Give Peaks a Peek
Question: I was a huge fan of the original Twin Peaks. Saw the movies as well. I was looking forward to the revival this year, but after reading some terrible reviews (including yours) I kind of decided against investing time or money in it. Now that it is reaching the finale, I was wondering if perhaps you had changed your mind about the show’s worth—or if you just gave up long ago and don't know if it got better as it went along or not. It would be so great to see some of the old gang again, but my money is limited and I don't want to waste it on something that would ruin my fond memories of the original. Is it worth buying on DVD? — Beverly
Matt Roush: I’m afraid my frustration with this series only deepened the more I watched. (I’m a few episodes behind, but plan to catch up before Sunday’s two-hour finale, though can’t say I’m looking forward to the waste of time it will entail.) There have been wonderfully eerie and bizarre moments throughout—the apocalyptic climax of the eighth episode was rightfully heralded as a David Lynch-ian masterpiece—but the pace is so numbingly slow and perversely indulgent, with so much purposefully awful acting and drawn-out shtick (like the zoned-out Dougie Jones/Dale Cooper doppelganger character) that only the most avid Lynch/Peaks acolyte is likely to be satisfied by this. However, if you were a fan even of the Twin Peaks movies, you might be entranced as well. I have had conversations with people who are grooving on this just because it’s so defiantly weird, and who seem to be having a genuine response to the material, so let’s just say the Peaks revival is polarizing. Which is the only thing it has in common with the original series, because I find this lacks any of the emotional qualities that made classic Peaks so mesmerizing in its time. The new version feels more like an epic folly.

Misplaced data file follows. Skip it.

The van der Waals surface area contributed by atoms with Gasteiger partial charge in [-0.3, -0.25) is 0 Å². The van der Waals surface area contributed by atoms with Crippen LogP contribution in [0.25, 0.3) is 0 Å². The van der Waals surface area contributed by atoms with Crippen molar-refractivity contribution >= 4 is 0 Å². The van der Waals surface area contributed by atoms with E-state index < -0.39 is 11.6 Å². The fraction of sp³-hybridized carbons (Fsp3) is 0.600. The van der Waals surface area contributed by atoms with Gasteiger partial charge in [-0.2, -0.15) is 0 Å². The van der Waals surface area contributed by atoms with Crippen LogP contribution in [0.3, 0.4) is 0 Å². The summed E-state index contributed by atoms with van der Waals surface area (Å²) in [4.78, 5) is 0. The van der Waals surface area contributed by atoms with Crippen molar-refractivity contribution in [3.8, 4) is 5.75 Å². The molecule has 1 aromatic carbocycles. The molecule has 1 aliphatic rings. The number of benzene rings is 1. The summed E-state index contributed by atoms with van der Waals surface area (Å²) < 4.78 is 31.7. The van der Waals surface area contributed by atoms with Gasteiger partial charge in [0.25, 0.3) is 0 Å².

Missing the Original Dance Formula
Question: I stopped watching So You Think You Can Dance because what made the show so great was the dancers dancing with each other, not past winners dancing again. The first few years was the top, now it’s boring. Do you think they will return to the original way?